PIC16F87x support in ZEPPP

Almost 3 years ago I developed and published ZEPPP, my Arduino-based, “Zero-External-Parts” PIC Programmer, and wrote about it here on my blog.

From time to time I hear from people using it, and, sometimes I would also get questions about whether specific PIC devices are supported.

Now, ZEPPP is pretty limited in scope, as it was made to target the 16F628A processor primarily, but when I wrote it I also added support for other mid-range 8-bit PICs that employed similar programming procedures, and were popular back in the day. Just to echo the list, from day one ZEPPP had support for:

  • 16F87, 16F88
  • 16F627A, 16F628A, 16F648A
  • 16F873A, 16F874A, 16F876A, 16F877A

The Question

One of the PIC families that ZEPPP has supported from the start, is the 16F87XA line of microprocessors. That means the 16F873A, 16F874A, and so on. They are not particularly modern devices, mind you, but in a couple of occasions, I’ve been asked whether ZEPPP could support the “non-A” variants, which predate the “A” versions although were almost functionally the same.

A Picture of a PIC 16F871
A PIC16F871 I bought from a fellow PIC enthusiast.

This is not something I get all the time, in fact, I had not heard that request in probably a couple of years, until recently a user on my blog echoed the same question, and he was apparently knowledgeable and interested enough in this, that he was already looking into adding the support himself.

It’s worth noting that the 16F628A also has a “non-A” version, and it’s not compatible with ZEPPP because it does not support LVP, which is what ZEPPP uses to program the chips. So it wouldn’t be crazy to assume that the 87X line of processors were the same, with the “non-A” parts not supporting LVP…

Except they do. The non-A plain “87X” parts, do, in fact, support LVP. So maybe it was just a matter of treating them like the “A” parts? Maybe?


I didn’t have any “non-A” part to try, but Ken (the user who posted the question), had a bunch of 16F876 devices, and he was more than willing to test, so we started tinkering with it. I branched the code from the repository and added settings for the 87X parts that mirrored the 87XA settings, and then asked Ken to test.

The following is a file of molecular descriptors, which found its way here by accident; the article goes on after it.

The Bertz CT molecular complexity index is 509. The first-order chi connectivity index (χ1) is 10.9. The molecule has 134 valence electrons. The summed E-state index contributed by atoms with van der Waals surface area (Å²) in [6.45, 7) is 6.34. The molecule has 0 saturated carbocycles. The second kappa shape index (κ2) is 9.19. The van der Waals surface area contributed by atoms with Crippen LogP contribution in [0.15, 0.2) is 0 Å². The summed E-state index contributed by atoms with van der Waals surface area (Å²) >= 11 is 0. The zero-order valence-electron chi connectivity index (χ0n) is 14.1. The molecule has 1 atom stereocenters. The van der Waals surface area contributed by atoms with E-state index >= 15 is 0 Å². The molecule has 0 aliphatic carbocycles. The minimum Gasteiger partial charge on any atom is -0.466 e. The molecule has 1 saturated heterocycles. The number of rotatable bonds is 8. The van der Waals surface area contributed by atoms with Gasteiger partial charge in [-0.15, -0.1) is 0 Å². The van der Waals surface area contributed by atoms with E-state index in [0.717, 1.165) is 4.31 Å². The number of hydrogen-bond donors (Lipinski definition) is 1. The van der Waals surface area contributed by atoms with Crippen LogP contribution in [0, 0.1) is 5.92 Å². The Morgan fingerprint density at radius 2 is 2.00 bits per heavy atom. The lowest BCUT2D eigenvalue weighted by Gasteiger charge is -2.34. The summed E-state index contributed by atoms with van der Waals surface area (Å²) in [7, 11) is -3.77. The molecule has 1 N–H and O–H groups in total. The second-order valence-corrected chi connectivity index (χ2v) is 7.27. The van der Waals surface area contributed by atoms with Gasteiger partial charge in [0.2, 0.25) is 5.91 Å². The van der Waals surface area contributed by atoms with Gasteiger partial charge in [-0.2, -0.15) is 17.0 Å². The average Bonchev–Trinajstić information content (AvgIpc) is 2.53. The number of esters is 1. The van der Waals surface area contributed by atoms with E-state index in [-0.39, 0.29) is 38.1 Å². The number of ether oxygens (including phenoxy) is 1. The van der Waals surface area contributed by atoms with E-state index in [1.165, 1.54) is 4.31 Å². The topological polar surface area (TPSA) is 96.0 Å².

He reported very thoroughly the behavior of ZEPPP, and unfortunately the non-A parts would refuse to be programmed the way the “A” parts did, so I spent the next afternoon comparing the programming specifications of both 87XA and 87X parts trying to find the differences.

After looking at them side by side I noticed that most of the timing and the memory reading commands were the same, but the “non-A” parts did not support block writes, and had completely different erase algorithms. Fortunately there was support in ZEPPP already for non-block writes (because the 16F628A also lacks support for them), so I configured ZEPPP to use that style of programming with the 87X parts and asked Ken to try again. This led to a version of ZEPPP that was able to write and read to 87X parts, but was unable to erase them.

The Hunt for non-A Parts

This was good enough for most uses, but I wanted to have full support for all operations, and that meant having a way of testing the code myself, as new low-level routines were needed in the firmware, and that was not as straightforward.

To do this, I ordered a handful of old 16F877 from eBay, but that was not something that would arrive anytime soon.

In the meantime I found a small shop nearby, that according to their online listing had stock of 16F871 PICs, an old part of which no “A” variant exists. This store was run by a guy who’s been developing custom PIC projects for different clients for a long time, and of course had several very ancient PICs ready to sell.

In a matter of days I got a few 16F871 PICs to play with, and after another night of work I finally managed to implement the erase procedures for all memory areas, and was able to confirm that they worked with my 16F871 PICs. I also asked Ken to test on his 16F876 ICs, and he also reported success.

Polish and Fixes

I was quite happy now with ZEPPP successfully programming the 87X devices, but I also took this opportunity to improve the code a bit. There were a few places where changes were needed; From the internal structure of the code, to error messages and the behavior of some commands. There were also some assumptions inside ZEPPP that I wasn’t quite happy with.

All the changes are now in the ZEPPP Git Repository. The project now also includes a Changelog where you can check what was added/changed in more detail.

I would like to thanks Ken again for his very generous help testing the support for 87X parts, and for starting this whole endeavor that resulted in a handful of improvements to ZEPPP, and the support for a new (old?) family of devices.